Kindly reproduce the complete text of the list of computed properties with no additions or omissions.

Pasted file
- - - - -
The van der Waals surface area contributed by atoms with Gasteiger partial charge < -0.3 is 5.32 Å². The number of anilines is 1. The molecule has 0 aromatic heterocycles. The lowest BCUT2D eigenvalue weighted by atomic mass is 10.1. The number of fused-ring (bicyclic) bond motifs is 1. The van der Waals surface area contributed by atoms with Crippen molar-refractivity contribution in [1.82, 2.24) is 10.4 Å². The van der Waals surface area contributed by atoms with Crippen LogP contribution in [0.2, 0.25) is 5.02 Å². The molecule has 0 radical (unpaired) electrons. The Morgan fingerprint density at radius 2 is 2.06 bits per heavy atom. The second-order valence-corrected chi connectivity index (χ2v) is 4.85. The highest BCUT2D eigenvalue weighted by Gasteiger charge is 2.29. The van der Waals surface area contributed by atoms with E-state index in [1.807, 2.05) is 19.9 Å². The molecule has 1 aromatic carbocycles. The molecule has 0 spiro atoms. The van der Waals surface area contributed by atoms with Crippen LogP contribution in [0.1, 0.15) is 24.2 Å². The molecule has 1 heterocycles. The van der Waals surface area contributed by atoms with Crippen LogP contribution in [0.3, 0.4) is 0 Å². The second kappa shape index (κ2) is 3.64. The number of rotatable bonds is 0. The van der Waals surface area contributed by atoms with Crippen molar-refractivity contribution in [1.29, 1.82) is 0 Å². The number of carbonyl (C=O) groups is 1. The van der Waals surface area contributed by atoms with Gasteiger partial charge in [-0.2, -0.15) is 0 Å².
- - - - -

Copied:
The van der Waals surface area contributed by atoms with Gasteiger partial charge < -0.3 is 5.32 Å². The number of anilines is 1. The molecule has 0 aromatic heterocycles. The lowest BCUT2D eigenvalue weighted by atomic mass is 10.1. The number of fused-ring (bicyclic) bond motifs is 1. The van der Waals surface area contributed by atoms with Crippen molar-refractivity contribution in [1.82, 2.24) is 10.4 Å². The van der Waals surface area contributed by atoms with Crippen LogP contribution in [0.2, 0.25) is 5.02 Å². The molecule has 0 radical (unpaired) electrons. The Morgan fingerprint density at radius 2 is 2.06 bits per heavy atom. The second-order valence-corrected chi connectivity index (χ2v) is 4.85. The highest BCUT2D eigenvalue weighted by Gasteiger charge is 2.29. The van der Waals surface area contributed by atoms with E-state index in [1.807, 2.05) is 19.9 Å². The molecule has 1 aromatic carbocycles. The molecule has 0 spiro atoms. The van der Waals surface area contributed by atoms with Crippen LogP contribution in [0.1, 0.15) is 24.2 Å². The molecule has 1 heterocycles. The van der Waals surface area contributed by atoms with Crippen LogP contribution in [0.3, 0.4) is 0 Å². The second kappa shape index (κ2) is 3.64. The number of rotatable bonds is 0. The van der Waals surface area contributed by atoms with Crippen molar-refractivity contribution in [1.29, 1.82) is 0 Å². The number of carbonyl (C=O) groups is 1. The van der Waals surface area contributed by atoms with Gasteiger partial charge in [-0.2, -0.15) is 0 Å².